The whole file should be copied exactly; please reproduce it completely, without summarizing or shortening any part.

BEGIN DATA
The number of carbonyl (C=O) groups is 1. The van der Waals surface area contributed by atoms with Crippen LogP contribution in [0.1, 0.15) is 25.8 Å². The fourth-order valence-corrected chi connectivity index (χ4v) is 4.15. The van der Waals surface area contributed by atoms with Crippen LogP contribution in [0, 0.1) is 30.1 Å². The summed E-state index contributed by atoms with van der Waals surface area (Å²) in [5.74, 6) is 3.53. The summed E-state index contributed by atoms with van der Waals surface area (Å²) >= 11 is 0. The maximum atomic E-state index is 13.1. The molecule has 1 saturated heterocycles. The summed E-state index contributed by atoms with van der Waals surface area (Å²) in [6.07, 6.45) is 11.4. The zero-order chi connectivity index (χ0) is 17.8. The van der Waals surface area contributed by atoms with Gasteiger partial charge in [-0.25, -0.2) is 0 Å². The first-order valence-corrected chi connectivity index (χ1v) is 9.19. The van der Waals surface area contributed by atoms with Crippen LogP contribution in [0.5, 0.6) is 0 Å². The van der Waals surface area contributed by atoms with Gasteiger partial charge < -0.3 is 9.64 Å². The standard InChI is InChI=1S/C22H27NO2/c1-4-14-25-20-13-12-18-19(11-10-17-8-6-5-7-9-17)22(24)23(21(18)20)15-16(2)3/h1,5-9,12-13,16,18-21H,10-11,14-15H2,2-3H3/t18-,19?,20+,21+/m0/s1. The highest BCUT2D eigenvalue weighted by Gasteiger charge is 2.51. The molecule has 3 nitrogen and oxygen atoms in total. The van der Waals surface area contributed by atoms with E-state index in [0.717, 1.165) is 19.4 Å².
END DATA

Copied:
The number of carbonyl (C=O) groups is 1. The van der Waals surface area contributed by atoms with Crippen LogP contribution in [0.1, 0.15) is 25.8 Å². The fourth-order valence-corrected chi connectivity index (χ4v) is 4.15. The van der Waals surface area contributed by atoms with Crippen LogP contribution in [0, 0.1) is 30.1 Å². The summed E-state index contributed by atoms with van der Waals surface area (Å²) in [5.74, 6) is 3.53. The summed E-state index contributed by atoms with van der Waals surface area (Å²) >= 11 is 0. The maximum atomic E-state index is 13.1. The molecule has 1 saturated heterocycles. The summed E-state index contributed by atoms with van der Waals surface area (Å²) in [6.07, 6.45) is 11.4. The zero-order chi connectivity index (χ0) is 17.8. The van der Waals surface area contributed by atoms with Gasteiger partial charge in [-0.25, -0.2) is 0 Å². The first-order valence-corrected chi connectivity index (χ1v) is 9.19. The van der Waals surface area contributed by atoms with Crippen LogP contribution in [0.5, 0.6) is 0 Å². The van der Waals surface area contributed by atoms with Gasteiger partial charge < -0.3 is 9.64 Å². The standard InChI is InChI=1S/C22H27NO2/c1-4-14-25-20-13-12-18-19(11-10-17-8-6-5-7-9-17)22(24)23(21(18)20)15-16(2)3/h1,5-9,12-13,16,18-21H,10-11,14-15H2,2-3H3/t18-,19?,20+,21+/m0/s1. The highest BCUT2D eigenvalue weighted by Gasteiger charge is 2.51. The molecule has 3 nitrogen and oxygen atoms in total. The van der Waals surface area contributed by atoms with E-state index in [0.717, 1.165) is 19.4 Å².